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What acrylic paints are teaching me about abundance #mondaymeditation

Alexander and I are gearing up to launch a collaborative art adventure. In doing so, we're focusing on our power words as a muse for the project. For 2013 he chose viral mindfulness and I chose abundance. I can point to a few scattered posts about abundance since the year started, but probably none as direct as the "I'm wearing pink lace panties" post. And yet, even though I haven't written a lot about abundance directly, it's been an overarching theme that's guiding my quest to regain creative mojo.

In preparation to start working with Alexander, I've reflected on my first-ever painting adventure. I realize now that although it was very joyful and very creative, it was not very abundant. To explain what I mean, I'll contrast it to a painting experience I had last night. I went to Paint Mixer in Park City with my friend Meg. This was the second time ever I've put paint to canvas, and it was entirely different from my first experience.




For whatever reason(s), my first painting experience felt loaded with expectations. I started with the end in mind and I painted toward it. I was scared to mix colors because I thought I'd mess it up. I got all precious with each layer and felt attached to each little brush stroke. I went in thinking I wanted a thousand layers of stuff, only to stop myself short because I was painting with a scarcity mindset. My experience in the class last night was exactly the opposite and I sustained an abundant mindset throughout. Meaning: I ditched the teacher's template about two minutes in and just made it up as I went. I layered and layered and had no idea how it would end up looking. I rocked out to the music, sang along, marveled at Meg's talents (she's an actual painter), and had very little investment in the end product. I mean, I paid for the Groupon months ago, so whatever, right?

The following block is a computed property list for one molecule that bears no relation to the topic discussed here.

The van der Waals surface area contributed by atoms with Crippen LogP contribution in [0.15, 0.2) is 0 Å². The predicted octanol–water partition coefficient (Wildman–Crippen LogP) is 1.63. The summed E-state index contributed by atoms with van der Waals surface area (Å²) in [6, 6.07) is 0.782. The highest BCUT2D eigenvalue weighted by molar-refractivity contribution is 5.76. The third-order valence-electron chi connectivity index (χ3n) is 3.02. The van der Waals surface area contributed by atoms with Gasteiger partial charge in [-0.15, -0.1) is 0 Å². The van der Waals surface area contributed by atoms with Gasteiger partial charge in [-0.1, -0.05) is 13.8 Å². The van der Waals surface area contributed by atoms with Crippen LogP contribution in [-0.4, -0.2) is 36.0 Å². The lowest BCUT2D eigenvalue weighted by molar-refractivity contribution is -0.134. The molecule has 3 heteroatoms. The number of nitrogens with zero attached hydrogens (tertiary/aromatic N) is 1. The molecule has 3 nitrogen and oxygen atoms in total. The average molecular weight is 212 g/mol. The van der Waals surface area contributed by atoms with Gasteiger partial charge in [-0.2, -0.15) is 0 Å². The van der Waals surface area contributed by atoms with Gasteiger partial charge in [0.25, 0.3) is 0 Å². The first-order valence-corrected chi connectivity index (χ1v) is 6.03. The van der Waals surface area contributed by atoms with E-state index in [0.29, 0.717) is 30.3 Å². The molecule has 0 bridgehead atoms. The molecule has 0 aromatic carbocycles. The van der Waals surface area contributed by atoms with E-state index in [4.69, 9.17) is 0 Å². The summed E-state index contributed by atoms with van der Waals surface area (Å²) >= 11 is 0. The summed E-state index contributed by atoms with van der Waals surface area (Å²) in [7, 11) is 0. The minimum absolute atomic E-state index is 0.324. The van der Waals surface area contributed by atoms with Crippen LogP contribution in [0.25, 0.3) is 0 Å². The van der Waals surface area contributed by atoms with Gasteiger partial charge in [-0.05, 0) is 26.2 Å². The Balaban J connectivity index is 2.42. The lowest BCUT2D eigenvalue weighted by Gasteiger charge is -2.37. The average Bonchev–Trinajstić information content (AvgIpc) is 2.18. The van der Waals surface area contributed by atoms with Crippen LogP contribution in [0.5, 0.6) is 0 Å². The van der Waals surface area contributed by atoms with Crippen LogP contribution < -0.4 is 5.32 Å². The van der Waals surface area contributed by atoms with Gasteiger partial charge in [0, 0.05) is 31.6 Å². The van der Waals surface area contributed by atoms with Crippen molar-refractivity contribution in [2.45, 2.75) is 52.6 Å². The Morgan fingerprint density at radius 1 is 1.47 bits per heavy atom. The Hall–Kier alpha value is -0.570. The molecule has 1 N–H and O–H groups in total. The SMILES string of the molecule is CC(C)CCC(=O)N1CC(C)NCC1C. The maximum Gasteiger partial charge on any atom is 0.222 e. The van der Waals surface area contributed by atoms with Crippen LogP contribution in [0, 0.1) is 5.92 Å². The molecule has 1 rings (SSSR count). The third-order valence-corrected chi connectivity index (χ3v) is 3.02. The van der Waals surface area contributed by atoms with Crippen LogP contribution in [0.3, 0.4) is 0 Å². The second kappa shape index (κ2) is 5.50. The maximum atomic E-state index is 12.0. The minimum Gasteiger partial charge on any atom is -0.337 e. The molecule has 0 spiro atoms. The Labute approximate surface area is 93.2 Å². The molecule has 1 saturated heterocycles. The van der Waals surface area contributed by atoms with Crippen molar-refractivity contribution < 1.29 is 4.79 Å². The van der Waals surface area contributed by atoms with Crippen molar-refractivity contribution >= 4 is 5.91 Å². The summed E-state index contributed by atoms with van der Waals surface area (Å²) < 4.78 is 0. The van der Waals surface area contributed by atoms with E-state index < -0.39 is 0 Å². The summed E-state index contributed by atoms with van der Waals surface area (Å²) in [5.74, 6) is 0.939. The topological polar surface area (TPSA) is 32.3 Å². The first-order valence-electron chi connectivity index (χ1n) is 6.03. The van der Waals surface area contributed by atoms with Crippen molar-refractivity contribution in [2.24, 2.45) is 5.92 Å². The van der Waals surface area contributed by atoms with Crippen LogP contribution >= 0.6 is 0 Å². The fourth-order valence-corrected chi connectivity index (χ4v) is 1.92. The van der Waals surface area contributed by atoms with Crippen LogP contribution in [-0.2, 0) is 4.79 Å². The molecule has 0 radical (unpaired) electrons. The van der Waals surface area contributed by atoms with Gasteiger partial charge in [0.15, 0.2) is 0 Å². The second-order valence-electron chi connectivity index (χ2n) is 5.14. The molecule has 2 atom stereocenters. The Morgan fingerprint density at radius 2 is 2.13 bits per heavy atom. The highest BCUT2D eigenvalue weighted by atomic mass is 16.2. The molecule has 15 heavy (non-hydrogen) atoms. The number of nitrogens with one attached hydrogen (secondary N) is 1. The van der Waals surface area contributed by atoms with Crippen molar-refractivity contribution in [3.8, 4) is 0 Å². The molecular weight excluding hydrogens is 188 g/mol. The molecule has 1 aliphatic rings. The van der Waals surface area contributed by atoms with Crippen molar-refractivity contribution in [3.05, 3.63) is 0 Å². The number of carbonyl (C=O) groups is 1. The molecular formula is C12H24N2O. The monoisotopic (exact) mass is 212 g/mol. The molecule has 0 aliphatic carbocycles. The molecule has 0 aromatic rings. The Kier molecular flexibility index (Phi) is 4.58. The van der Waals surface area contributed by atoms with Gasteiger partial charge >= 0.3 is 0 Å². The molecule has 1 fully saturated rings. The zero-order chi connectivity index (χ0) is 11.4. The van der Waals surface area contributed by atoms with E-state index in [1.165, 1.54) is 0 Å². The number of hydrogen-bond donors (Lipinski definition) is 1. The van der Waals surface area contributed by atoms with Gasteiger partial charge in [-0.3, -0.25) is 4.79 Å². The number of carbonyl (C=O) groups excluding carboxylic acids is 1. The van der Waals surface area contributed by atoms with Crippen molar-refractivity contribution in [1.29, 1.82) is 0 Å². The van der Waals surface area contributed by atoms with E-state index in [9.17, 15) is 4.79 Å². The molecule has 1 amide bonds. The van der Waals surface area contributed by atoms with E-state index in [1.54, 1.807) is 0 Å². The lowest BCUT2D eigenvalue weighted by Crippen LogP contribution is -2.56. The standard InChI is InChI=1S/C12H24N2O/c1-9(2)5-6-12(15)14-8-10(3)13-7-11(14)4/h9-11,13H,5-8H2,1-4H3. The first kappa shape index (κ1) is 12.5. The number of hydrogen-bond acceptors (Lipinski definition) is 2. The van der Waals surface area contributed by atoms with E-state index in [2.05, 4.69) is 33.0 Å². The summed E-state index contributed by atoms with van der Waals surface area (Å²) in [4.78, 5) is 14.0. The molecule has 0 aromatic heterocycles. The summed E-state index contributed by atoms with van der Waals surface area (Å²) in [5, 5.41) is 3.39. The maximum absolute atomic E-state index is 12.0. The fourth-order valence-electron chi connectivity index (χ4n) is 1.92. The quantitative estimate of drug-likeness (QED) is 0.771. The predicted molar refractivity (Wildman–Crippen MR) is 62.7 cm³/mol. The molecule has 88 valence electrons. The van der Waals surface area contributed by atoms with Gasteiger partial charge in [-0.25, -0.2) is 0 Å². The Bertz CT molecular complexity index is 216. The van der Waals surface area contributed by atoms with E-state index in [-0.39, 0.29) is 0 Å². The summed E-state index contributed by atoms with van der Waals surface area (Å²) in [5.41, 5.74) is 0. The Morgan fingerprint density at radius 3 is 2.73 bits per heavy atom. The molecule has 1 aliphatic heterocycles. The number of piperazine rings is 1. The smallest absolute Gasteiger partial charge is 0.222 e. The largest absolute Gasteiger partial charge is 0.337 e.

So. Painting. Abundance. Life Lesson. 

The Dalai Lama said, "Attachment is the origin, the root of suffering; hence it is the cause of suffering." A scarcity mindset is the very definition of attachment. It holds on to everything because it's afraid to lose, it's afraid it will never get another shot at this, it's afraid to trust any sort of process. It's an illusion of control. An abundant mindset is detached in the sense that each moment is what it is, the end result is something that's sorted out through the nature of the process, the focus is on the flow of it all. As I enter my collaboration with Alexander, I'm going to promise myself no less than 10 layers of stuff on that canvas. I'm going to paint little bits at a time and leave it. Walk away. I'm going to allow my mind to let go of each layer, trusting that another equally beautiful layer is coming right on top of it. I will trust that there is no "messing it up" because at that point, that just is what the painting is. It just is what it is. And it's beautiful.

Love and layers,
me







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